Man, this sentence: “ I was a fan of the ghost more than the band.” Lord almighty that’s brilliant. Perfect.
And her larger point is one that I think is important. Ruth Hill in her book on Bourbon Spanish America says that our biggest problem in understanding race in that era is that we look back through the lens of history. To Kathy’s point, this Nirvana nostalgia that remembers them as ubiquitous and us all as fans from the beginning (or if not the beginning, at least we were hip to it by Nevermind) remembers through an era of iTunes and Foo Fighters and YouTube and instant wide sharing of cool stuff. I think we’re remembering wrong.
My best friend at the time saw Nirvana when they opened for REM when we were sophomores in high school. She thought they were good. Bought their t-shirt. Remember, she was my best friend. I was at her house at least once a week. I never heard a Nirvana song until my senior year of high school. I don’t know if she didn’t also buy a tape at the show (the very first CDs that came into our house were the Led Zeppelin box set, which the Butcher got for Christmas, also my senior year, which meant that, before that, no Phillips had a CD player. For sure, no minor I knew had a CD player when I was 15. If I had to guess, without asking him, I’d guess he got some kind of CD player for his birthday (at the end of October) and then may have had to wait until Christmas for anything to play on it.) or if she did but she didn’t like it that much or what.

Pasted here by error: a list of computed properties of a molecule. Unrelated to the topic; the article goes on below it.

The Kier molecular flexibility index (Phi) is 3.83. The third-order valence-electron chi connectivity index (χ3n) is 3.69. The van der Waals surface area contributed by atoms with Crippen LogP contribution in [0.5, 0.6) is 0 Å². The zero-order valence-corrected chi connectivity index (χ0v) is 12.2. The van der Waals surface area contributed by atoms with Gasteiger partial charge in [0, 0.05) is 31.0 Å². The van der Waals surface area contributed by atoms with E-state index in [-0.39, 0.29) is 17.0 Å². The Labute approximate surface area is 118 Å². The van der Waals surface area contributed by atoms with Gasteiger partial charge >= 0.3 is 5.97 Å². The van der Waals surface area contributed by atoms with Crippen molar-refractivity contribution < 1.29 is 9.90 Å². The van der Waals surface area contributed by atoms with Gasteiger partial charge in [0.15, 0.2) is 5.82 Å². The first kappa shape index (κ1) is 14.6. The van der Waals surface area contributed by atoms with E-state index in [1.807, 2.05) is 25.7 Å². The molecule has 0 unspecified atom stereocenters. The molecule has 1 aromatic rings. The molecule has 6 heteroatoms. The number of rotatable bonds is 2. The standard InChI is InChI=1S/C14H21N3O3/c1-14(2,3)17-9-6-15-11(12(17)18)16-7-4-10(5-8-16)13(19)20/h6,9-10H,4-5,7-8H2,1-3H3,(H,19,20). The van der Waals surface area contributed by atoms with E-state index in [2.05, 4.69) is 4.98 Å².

But now, if someone says “I heard this cool band,” It takes me five seconds to find them on the internet and hear them.
I’m not saying that some people weren’t big fans from the second the album hit, but I think we forget how long it took for things to catch on. I mean, just as a thought experiment, recall Thriller. There was an album with a bunch of hits on it, that sold incredibly well (to put it mildly), but remember–it sold well for a long time. Because it kept finding new audiences. Everyone in the world, or hell, just the United States, who was going to buy that album and like it didn’t know about that album when it came out, or even when it hit number one.
Things used to be able to build buzz on the back end, after release. Take on lives of their own.
That we remember it like someone flipped a switch and we all loved Nirvana says more about how we love music now than how we did then.